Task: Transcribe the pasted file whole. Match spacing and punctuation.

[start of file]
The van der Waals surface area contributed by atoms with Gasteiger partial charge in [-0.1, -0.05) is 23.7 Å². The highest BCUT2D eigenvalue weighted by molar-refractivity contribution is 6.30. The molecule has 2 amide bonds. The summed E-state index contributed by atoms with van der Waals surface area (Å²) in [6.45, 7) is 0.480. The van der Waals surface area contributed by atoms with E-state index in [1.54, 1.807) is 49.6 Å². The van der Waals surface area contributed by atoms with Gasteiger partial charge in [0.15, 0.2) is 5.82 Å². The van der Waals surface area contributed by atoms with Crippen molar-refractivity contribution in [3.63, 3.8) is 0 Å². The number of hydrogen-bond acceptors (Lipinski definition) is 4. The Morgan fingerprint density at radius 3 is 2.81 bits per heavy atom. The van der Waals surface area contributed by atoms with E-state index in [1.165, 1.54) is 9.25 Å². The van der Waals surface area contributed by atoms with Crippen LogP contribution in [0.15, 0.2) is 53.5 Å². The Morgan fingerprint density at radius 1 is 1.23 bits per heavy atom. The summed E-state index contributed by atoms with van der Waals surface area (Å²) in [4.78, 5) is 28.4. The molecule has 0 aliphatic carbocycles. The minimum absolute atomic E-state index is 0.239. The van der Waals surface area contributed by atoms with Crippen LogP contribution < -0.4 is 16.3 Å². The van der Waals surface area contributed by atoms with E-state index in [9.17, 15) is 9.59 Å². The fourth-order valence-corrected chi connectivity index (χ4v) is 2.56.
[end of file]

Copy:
The van der Waals surface area contributed by atoms with Gasteiger partial charge in [-0.1, -0.05) is 23.7 Å². The highest BCUT2D eigenvalue weighted by molar-refractivity contribution is 6.30. The molecule has 2 amide bonds. The summed E-state index contributed by atoms with van der Waals surface area (Å²) in [6.45, 7) is 0.480. The van der Waals surface area contributed by atoms with E-state index in [1.54, 1.807) is 49.6 Å². The van der Waals surface area contributed by atoms with Gasteiger partial charge in [0.15, 0.2) is 5.82 Å². The van der Waals surface area contributed by atoms with Crippen molar-refractivity contribution in [3.63, 3.8) is 0 Å². The number of hydrogen-bond acceptors (Lipinski definition) is 4. The Morgan fingerprint density at radius 3 is 2.81 bits per heavy atom. The van der Waals surface area contributed by atoms with E-state index in [1.165, 1.54) is 9.25 Å². The van der Waals surface area contributed by atoms with Crippen LogP contribution in [0.15, 0.2) is 53.5 Å². The Morgan fingerprint density at radius 1 is 1.23 bits per heavy atom. The summed E-state index contributed by atoms with van der Waals surface area (Å²) in [4.78, 5) is 28.4. The molecule has 0 aliphatic carbocycles. The minimum absolute atomic E-state index is 0.239. The van der Waals surface area contributed by atoms with Crippen LogP contribution < -0.4 is 16.3 Å². The van der Waals surface area contributed by atoms with E-state index in [9.17, 15) is 9.59 Å². The fourth-order valence-corrected chi connectivity index (χ4v) is 2.56.